You now have two classes registered with the same Output type value (55). By default, ReportOutput.app will use the first one it finds (in this case, DebugListener).. In this procedure, you use a filter to take control of which record ReportOutput.app uses.

  3. From the Table menu popup, choose Append New Record. The new record appears at the bottom of the Browse window.

  4. Change the new record's Objtype value to 110, the value specific to Report Output Application configuration records, and its Objcode value to 1, the value specific to filter records.

  5. Filter records do not use the Objname and Objvalue fields. Use the following expression in the Objinfo field. This expression indicates that you do not want to use any classes built in to the ReportOutput.app file, you only want to use external classes:

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    ATC("ReportOutput.APP",Objinfo) = 0
  6. Close the registry table.

  7. Ask the Report Output Application for a reference to ReportListener using this type. The third parameter below ensures that any cached reference of this type from earlier attempts will be released and you will get a new evaluation of the appropriate class:

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    oRL = NULL
    DO (_REPORTOUTPUT) WITH 55, oRL, 2 && reload
  8. Verify that the class reference is the second class you added to the table (in the example, XMLDisplayListener):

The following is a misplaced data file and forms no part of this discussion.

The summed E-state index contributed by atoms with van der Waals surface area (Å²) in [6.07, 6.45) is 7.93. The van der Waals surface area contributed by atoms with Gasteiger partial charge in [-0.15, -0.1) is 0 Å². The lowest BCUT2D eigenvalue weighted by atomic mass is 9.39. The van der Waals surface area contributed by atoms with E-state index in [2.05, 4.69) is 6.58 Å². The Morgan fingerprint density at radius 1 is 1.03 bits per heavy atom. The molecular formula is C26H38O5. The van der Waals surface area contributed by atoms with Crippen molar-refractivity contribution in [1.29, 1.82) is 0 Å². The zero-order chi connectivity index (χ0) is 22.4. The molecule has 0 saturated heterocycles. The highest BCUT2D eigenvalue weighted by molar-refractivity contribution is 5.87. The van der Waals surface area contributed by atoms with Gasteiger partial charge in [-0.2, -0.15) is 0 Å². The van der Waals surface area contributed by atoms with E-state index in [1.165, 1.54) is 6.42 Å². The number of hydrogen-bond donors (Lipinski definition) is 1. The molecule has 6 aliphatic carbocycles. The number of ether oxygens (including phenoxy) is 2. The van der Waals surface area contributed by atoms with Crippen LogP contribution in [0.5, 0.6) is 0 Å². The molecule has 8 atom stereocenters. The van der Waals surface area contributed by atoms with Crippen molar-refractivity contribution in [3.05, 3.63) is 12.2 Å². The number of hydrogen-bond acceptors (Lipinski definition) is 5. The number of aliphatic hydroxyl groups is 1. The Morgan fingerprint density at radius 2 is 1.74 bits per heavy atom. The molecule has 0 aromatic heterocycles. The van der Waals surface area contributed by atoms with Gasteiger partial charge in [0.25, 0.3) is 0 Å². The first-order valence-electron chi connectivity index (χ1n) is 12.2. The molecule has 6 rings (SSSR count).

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    ? oRL.Class
  9. Open the registry table again, and change the Objcode value or make some other change so the record no longer qualifies as a filter:

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    USE (lcOutputRegistry) SHARED ALIAS MyRegistry
    GO BOTTOM
    REPLACE Objcode WITH 2
    USE && close the table again
  10. Issue the same commands you used earlier, and observe that you receive a reference to DebugListener this time:

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    DO (_REPORTOUTPUT) WITH 55, oRL, 2 && reload
    ? oRL.Class
    Tip:
    Filters can be based on values in additional registry table fields, because user-defined fields are permitted in the table. For example, you could have a logical field named CustPref, and filter on the value CustPref, signifying which class your application's end-user prefers to use. To work as a filter, an expression has to be something appropriate to a LOCATE statement applied to the registry table. The Report Output Application uses the filter in a LOCATE statement when it searches the registry table for a record for a ReportListener of appropriate output type. For more information about how the Report Output Application uses the Objinfo field to apply a filter, and about how it uses the rest of the registry table columns, see Understanding the Report Output Application.